CBS Claims Roe Overturn Makes It Difficult to Treat Serious Diseases

(AP Photo/Steven Senne, File)

It’s not been a good week for the legacy news media, America — and it’s only Tuesday.

First, CBS News anchor Norah O’Donnell lied her head off over Donald Trump’s correct charge that the FBI seized his passports during their raid on Mar-a-Lago. And on Tuesday morning, CBS Mornings continued to fearmonger itself silly over the Supreme Court’s overturn of Roe v. Wade, this time claiming that in some states it is now more difficult to treat ectopic pregnancies and other, non-pregnancy-related diseases.


The “culprits” are right-to-life Americans who stand against on-demand abortion; in many cases until birth.

As reported by NewsBusters, CBS Mornings host Nate Burleson kicked off the festivities by “reporting” that “the fight over limits on abortion is spreading to some unexpected places including drug stores,” continuing:

At least one medication commonly prescribed for arthritis, lupus, and even cancer is becoming harder to get after the Supreme Court allowed states to restrict or outlaw abortions. [CBS News correspondent] Janet Shamlian has a story of patients who are caught in the middle and dreading the possible impact on their health.

Shamlian went straight for the fearmongering heartstrings, laying out the plight of 10-year-old Noraa [sic] Wise, who “has been living with a rare autoimmune disease that causes inflation in her bones.” After several attempts to treat the serious disease, Shamlian said, “life changed, her mom says, after Noraa’s doctor prescribed methotrexate.”

As described by WebMD, methotrexate is:

[U]sed to treat certain types of cancer (such as acute lymphoblastic leukemia, and non-Hodgkin’s lymphoma) or to control severe psoriasis or rheumatoid arthritis that has not responded to other treatments. It may also be used to control juvenile rheumatoid arthritis. … It works by slowing or stopping the growth of cancer cells and suppressing the immune system. Early treatment of rheumatoid arthritis with more aggressive therapy such as methotrexate helps to reduce further joint damage and to preserve joint function.


Shamlian described the drug this way:

It’s commonly used to treat rheumatoid arthritis and some cancers but can also be used to terminate non-viable ectopic pregnancies where a fertilized egg grows outside the womb. Since the Supreme Court decision that overturned Roe v. Wade, some women report trouble getting the medication by pharmacists concerned they could be held responsible for aiding an abortion.

You see where this is headed, right?

Shamlian then introduced the case of Annie England Noblin, a longtime user of methotrexate for rheumatoid arthritis, who told the CBS correspondent her pharmacy recently put her refill on hold. Noblin explained, in a video clip:

They needed to make sure my rheumatologist actually prescribed me methotrexate for my RA and not so that I could, you know, abort a fetus.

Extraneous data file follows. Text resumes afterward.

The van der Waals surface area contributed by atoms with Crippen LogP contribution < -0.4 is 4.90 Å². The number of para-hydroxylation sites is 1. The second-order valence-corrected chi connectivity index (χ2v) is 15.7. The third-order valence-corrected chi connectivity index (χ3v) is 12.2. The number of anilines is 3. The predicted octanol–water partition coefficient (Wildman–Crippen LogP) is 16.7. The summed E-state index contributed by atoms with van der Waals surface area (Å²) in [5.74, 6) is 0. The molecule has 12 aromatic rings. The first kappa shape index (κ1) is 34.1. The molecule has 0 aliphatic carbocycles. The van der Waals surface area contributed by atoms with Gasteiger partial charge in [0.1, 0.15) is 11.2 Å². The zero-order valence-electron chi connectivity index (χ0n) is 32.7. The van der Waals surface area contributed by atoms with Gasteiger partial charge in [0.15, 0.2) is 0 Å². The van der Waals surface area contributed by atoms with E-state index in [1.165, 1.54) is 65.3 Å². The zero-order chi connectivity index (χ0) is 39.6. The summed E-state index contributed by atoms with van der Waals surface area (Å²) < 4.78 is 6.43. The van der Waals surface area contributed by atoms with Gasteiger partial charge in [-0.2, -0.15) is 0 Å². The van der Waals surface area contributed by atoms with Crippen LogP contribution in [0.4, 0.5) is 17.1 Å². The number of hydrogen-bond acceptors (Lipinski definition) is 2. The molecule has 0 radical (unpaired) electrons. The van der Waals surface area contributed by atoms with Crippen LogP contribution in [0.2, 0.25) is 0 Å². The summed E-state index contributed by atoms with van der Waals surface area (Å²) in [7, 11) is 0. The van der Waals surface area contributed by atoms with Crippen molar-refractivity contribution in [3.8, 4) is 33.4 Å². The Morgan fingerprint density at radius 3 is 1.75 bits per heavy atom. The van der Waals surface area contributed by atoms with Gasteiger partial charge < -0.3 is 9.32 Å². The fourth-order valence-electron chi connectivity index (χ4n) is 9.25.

Bingo. Exactly what I was thinking before I read the above quote. I’m not a doctor or a pharmacist, but it doesn’t take a Mensa member to quickly figure out who prescribed the medication and for what reason — in any case involving methotrexate.

After making it a point to say Noblin “lives in Missouri, a state banning almost all abortions,” Shamlian continued to her exploitation, which was readily resolved when Noblin’s rheumatologist verified her prescription, asking, “When you heard that [the refill was on hold], what did you think?”

Noblin was ready with the “correct” answer:


It was immediate anger. I was embarrassed because I was in a pharmacy line and I—I— said, ‘Okay, do you also need to know the first date of my last period as well?’

Nonsense. Moreover, who among us has not been required to have a prescription verified?

Shamlian then trotted out an OB/GYN, “practicing in Texas, another state where most abortions are illegal.”

“This is a common thing we deal with,” said Dr. John Thoppil, who Shamlian said has “prescribed methotrexate about ten times over the last year to end non-viable pregnancies and is concerned about potential delays in patients getting it.”

Ooh, catch that? We just moved from a rare autoimmune disease and rheumatoid arthritis to aborting “non-viable” pregnancies.

“Are there other medications that can do what this drug does?” Shamlian asked, obviously aware of the answer she — and the CBS New audience — were about to hear. Here’s Thoppil:

Unfortunately for an ectopic pregnancy, no. So, you know, if this is delayed, there is a timeline that this works, the pregnancy gets too far along, the only thing left is surgery.

Finally, Shamlian pathetically poured it on, returning her exploitation of the 10-year-old girl: “For Noraa Wise, the medication is a game changer she wants to keep taking.”

Said young Noraa: “I know the medicine works. I don’t have any more pain. It’s just, I hope that I’ll have my medicine.”


Translation: Noraa is taking the drug and is pain-free. Hence this is a non-issue for her.

The bottom line:

Again, I’m neither a doctor nor a pharmacist, but I have taken several prescriptions through the years, sometimes needing verification from my doc that a particular med was prescribed for a particular situation, most recently a heavy-duty opiate when I suffered vertebrae compression fractures in my lower back.

CBS News and many in the lapdog liberal media — along with the Democrat Party and other abortion activists — continue to exploit and lie about the overturn of Roe and everything they can remotely —and falsely — claim the overturn impacts.


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